This would have been higher if not for the awful, nonsensical final 20 minutes. The visual style of the film was excellent, and the emotional journey of the central characters, but it felt like they got bored of subtlety towards the end ('They're just following orders,' says Xavier to Magneto, the concentration camp survivor) and turned every character into an cock. Also, the film was completely overburdened by its desire to give us the origin of everything (Xavier's disability, I get, maybe even Beast's blueness, but did we really need to know the back story of why Mystique likes to be naked?). So I really enjoyed most of this film, but the bits I didn't enjoy, I really didn't enjoy.

        2. Green Hornet
        I expected this one to be fifth. I didn't really even want to see it. But, I will tell you, it's pretty good! It's a bit like what would happen if Pineapple Express had more gadgets and kung-fu, basically. Which is a great idea. Combine that with some excellent action and trippy fight scenes, and it was a thoroughly entertaining film. I'd be hard pressed to pick between this and Kick-Ass in terms of quality (though this film does obviously suffer from a lack of Hit-Girl - as do all films). A very pleasant surprise.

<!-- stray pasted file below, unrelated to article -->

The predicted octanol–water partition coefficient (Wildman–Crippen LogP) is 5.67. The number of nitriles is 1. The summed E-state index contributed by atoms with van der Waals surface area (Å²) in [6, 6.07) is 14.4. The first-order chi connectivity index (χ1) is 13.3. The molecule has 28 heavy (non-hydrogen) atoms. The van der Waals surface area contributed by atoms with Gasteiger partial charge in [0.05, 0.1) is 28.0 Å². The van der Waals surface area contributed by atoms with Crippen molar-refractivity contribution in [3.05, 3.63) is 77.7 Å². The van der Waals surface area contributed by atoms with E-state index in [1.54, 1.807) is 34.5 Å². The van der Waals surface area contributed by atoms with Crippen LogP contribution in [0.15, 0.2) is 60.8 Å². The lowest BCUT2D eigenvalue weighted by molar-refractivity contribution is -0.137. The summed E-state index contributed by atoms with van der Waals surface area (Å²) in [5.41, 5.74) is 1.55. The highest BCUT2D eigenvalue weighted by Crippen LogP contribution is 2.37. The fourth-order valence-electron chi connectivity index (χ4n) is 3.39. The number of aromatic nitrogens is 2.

1. Thor
        This film was just excellent, I thought. Great action, sharp script, very likeable lead and an excellent mesh of the Norse mythology and the new Marvel movie-verse. They should make more of these.